Consider a Tracking Device: Check with local law enforcement for Project Lifesaver, MedicAlert, or LoJak SafetyNet services. These tracking devices are worn on the wrist or ankle and locate the individual through radio frequency. Various GPS tracking systems are also available.

Bracelets or other jewelry with radio transmitters can also be a big help. Some are short-range and designed so that caregivers can monitor the person themselves. Some sound an alarm on both the bracelet and a base unit when the person gets too far away. Others are services that charge a monthly fee and use devices to pinpoint the person’s location. The company can track a wandering person and work with local law enforcement, or the organization Project LifeSaver, to get your loved one back to you.

Make sure the person has an ID on them: Medical ID bracelets include your name, telephone number, and other important information. They may state that your loved one has dementia. If your loved one will not wear a bracelet or necklace, you could also consider sewing identification into your loved one’s jacket or other clothing they commonly wear. Another option: temporary tattoos. They’re available in kits and give basic information about the person’s health condition, along with space for your phone number.

Alert your neighbors: It is recommended that caregivers have a brief visit with all neighbors to introduce their loved one or provide a photograph. Tell them that your loved one is prone to wandering and that they should let you know if they see him or her out alone. Give neighbors a number where you can be reached. The more explicit you are, the better – many people are naturally inclined not to get involved. Knowing your neighbors can help reduce the risks associated with wandering.

Dress your loved one in bright clothing: If it’s reasonable and your loved one doesn’t mind, consider dressing him or her in clothing that’s easy-to-see from a distance.

Focus on good sleep: Some conditions linked with wandering are associated with poor sleep quality. Wandering itself could result from sleeplessness. So do what you can to practice good sleep hygiene with your loved one. As much as you are able, get him or her on a regular schedule of going to bed and waking up. To help prevent wandering, reduce napping during the day and cut out caffeinated drinks.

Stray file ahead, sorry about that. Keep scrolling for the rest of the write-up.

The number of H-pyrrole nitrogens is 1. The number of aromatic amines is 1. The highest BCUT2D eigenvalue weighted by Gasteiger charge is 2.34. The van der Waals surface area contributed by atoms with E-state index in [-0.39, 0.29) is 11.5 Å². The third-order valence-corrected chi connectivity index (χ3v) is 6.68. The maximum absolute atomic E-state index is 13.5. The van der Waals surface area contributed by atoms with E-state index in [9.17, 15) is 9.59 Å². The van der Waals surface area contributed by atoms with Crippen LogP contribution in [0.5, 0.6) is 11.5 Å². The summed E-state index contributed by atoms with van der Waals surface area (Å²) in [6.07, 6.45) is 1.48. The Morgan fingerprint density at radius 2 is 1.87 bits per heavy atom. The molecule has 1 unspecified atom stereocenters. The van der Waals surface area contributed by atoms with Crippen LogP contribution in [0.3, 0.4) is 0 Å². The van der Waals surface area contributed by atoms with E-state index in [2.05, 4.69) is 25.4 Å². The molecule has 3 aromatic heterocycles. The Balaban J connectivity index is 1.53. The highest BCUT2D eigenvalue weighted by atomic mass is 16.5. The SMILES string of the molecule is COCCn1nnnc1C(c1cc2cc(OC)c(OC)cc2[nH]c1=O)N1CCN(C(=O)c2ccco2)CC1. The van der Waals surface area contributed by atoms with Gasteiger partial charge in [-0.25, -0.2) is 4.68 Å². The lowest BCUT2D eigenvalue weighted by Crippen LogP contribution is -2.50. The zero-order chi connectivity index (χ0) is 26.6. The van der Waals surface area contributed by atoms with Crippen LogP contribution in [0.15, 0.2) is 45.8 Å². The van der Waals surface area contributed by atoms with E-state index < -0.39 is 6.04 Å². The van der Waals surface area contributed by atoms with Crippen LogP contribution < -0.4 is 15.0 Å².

Emergencies: What to Do if Your Loved One Wanders

If your efforts to prevent wandering haven’t worked and your loved one has wandered off, what should you do? Experts say that the first thing you should do is call 911 to alert the authorities. If your loved one is registered with organizations like Project Lifesaver or the Alzheimer’s Association Safe Return program, you can call them, too. Once you’ve done that, you can start looking yourself.

If you’re a caregiver for a loved one with Alzheimer’s or another form of dementia, we urge you to plan for your future and for the future care needs of your loved one. If you have a loved one who needs long-term care now or may in the future due to Alzheimer’s or any other type of dementia, please contact us. We help protect the family’s hard-earned assets while maintaining your loved one’s comfort, dignity, and quality of life by ensuring eligibility for critical government benefits such as Medicaid and Veterans Aid and Attendance. To make an appointment for a consultation, call us:

Fairfax Elder Law: 703-691-1888
Fredericksburg Elder Law: 540-479-1435
Rockville Elder Law: 301-519-8041
DC Elder Law: 202-587-2797

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About Evan H Farr, CELA, CAP

Evan H. Farr is a 4-time Best-Selling author in the field of Elder Law and Estate Planning. In addition to being one of approximately 500 Certified Elder Law Attorneys in the Country, Evan is one of approximately 100 members of the Council of Advanced Practitioners of the National Academy of Elder Law Attorneys and is a Charter Member of the Academy of Special Needs Planners.